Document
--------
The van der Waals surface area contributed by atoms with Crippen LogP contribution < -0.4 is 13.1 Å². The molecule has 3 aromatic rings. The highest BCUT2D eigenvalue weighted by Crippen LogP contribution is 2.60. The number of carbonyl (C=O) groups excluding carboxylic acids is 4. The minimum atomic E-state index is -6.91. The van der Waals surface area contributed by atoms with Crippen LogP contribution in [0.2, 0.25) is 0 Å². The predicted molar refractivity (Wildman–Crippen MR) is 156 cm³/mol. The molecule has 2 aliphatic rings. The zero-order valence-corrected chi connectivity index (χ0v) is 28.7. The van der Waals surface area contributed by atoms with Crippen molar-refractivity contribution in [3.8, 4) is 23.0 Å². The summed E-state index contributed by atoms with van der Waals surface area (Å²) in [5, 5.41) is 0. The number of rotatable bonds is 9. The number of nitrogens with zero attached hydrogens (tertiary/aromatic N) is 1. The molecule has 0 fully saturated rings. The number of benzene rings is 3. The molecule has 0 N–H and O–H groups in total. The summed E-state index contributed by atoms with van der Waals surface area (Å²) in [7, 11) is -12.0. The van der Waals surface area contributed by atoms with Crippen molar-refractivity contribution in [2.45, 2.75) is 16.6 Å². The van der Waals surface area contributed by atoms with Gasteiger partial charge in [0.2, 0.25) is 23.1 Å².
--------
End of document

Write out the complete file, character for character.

The van der Waals surface area contributed by atoms with Crippen LogP contribution < -0.4 is 13.1 Å². The molecule has 3 aromatic rings. The highest BCUT2D eigenvalue weighted by Crippen LogP contribution is 2.60. The number of carbonyl (C=O) groups excluding carboxylic acids is 4. The minimum atomic E-state index is -6.91. The van der Waals surface area contributed by atoms with Crippen LogP contribution in [0.2, 0.25) is 0 Å². The predicted molar refractivity (Wildman–Crippen MR) is 156 cm³/mol. The molecule has 2 aliphatic rings. The zero-order valence-corrected chi connectivity index (χ0v) is 28.7. The van der Waals surface area contributed by atoms with Crippen molar-refractivity contribution in [3.8, 4) is 23.0 Å². The summed E-state index contributed by atoms with van der Waals surface area (Å²) in [5, 5.41) is 0. The number of rotatable bonds is 9. The number of nitrogens with zero attached hydrogens (tertiary/aromatic N) is 1. The molecule has 0 fully saturated rings. The number of benzene rings is 3. The molecule has 0 N–H and O–H groups in total. The summed E-state index contributed by atoms with van der Waals surface area (Å²) in [7, 11) is -12.0. The van der Waals surface area contributed by atoms with Crippen molar-refractivity contribution in [2.45, 2.75) is 16.6 Å². The van der Waals surface area contributed by atoms with Gasteiger partial charge in [0.2, 0.25) is 23.1 Å².